AIS - Right information in the wrong hands

Reprinting a post from my blog post originally printed here.

In the mid 1990’s when I visited the Indian port of Karwar, Trucks full of villagers came over to visit the ship for sightseeing. The same would happen when we went to Calcutta. Yet once on Gangway duty, when I asked one visitor to put down her address and phone number on the Gangway log, she hesitated. I reasoned with her, that since she had come over to visit my ship, I might also take it into my mind to visit her house to look around and to maybe have Dinner.

All I got was an earful from the captain who apparently already had her address.

Yet the incident has stuck with me as a reminder of the fact that the landlubbers often take the privacy of seafarers for granted. It would be a tough fact to forget, given that I am reminded of it often enough. We seafarers take it for granted that any port official with a badge can enter a crew members cabin with sniffer dogs. Yet that same official would demand a search warrant for the cops to check his apartment.

I view the proliferation of the Ships AIS information on the Internet as yet another example of the same syndrome. Today, anyone with an Internet connection can spot in real time the location, course , speed , destination, draft etc of a ship in a huge chunk of coastal area.

For the kind reader who is not from a ship background, let me explain. Under the ISPS regulations, every ship is fitted with an Automatic Identification System (AIS) which transmits the above information on VHF frequencies to the world in general. The purpose envisaged for this was two-fold. Primarily, this would give the coast state information on all the ships lurking around its waters (ensuring better traffic management, SAR etc) and as a bonus, other ships could also use this information for safety of navigation and in collision avoidance. What has happened now is that private individuals / companies have set up AIS receiver antennae on the coast and are putting feeds of all the vessel information live on the Internet. This is an example of such a site. Now developers are putting up applications on even the iPhone that lets you access this information. GCaptain has an excellent such app. Pictured above is a screenshot from another such app. Ryan at his neat website 59 56 N suggests that we can further make it better by adding machinery data, and as he says, “Better yet, shippers could also provide information about the owner, charterer, insurer, the works. And all of these, equipment supplier, owner and everyone else, could include a news feed, for the latest on the companies involved and their products/services.”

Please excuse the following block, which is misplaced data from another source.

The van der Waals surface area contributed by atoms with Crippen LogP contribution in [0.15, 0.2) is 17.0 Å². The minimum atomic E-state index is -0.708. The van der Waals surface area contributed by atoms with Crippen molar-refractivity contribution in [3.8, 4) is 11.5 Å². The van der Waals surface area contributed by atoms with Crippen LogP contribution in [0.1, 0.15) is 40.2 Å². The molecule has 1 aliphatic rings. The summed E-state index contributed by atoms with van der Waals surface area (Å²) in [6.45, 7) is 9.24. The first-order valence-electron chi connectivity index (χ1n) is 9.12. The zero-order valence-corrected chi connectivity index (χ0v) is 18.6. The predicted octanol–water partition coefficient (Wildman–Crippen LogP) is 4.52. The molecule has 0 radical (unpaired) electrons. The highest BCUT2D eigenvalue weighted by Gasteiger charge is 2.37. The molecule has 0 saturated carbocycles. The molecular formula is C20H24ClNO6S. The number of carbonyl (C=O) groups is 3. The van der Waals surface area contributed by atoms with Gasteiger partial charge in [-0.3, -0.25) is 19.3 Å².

Tracking blue whales is cool. Tracking emperor Penguins as they do their half yearly mating march is cool. Tracking Sputnik while it passes overhead is cool. Tracking ships is not. Granted I am being a bigot because I am not a whale, penguin or Sputnik. But here is the thing. This is my house. Unlike an airline pilot, I don’t park this thing in an hanger for the night and go for the Mandatory 24 hour rest in a 5 star hotel. I sleep here. I eat here. And I miss my wife and daughter from here. And I do that for six months in a year. And when I am not doing that, some other chap is doing exactly that in this same chair.

Let me illustrate with another example. Suppose you lived in a neighborhood where the police feared that crime might rise in the near future. To preempt this rise in crime, the police chief decided to take a complete inventory of all the members and all the appliances of all the houses in the neighborhood. Now some of you agreed to it because you were good chaps and the rest of you did it because it was the law. Plus if you all had inventories ready, you could readily exchange it with your friends inventory and realize, say that John, three houses down had a nice lawnmower which you could use. A win-win situation for all.

Now in the middle of this, the teenage son of the Police Sergeant, who happened to take lunch to his dads office came across the inventories on his dad’s desk and took copies of them. He then proceeded to stick all the inventories on all the street corners, the local pubs, motels, Biker gang dens and near the parole counter of all police stations. As they were pasting the last set near the out gate of the local correction facility, the teenagers friend turns around to him and says,
"Dude, you know what would be cool? If we could identify which of these guys had daughters over twelve years old. And to make it like really really cool, we should make those guys come over here and update their daughters age every six months. With their blood reports. "

Just pray that you live in a nice neighborhood.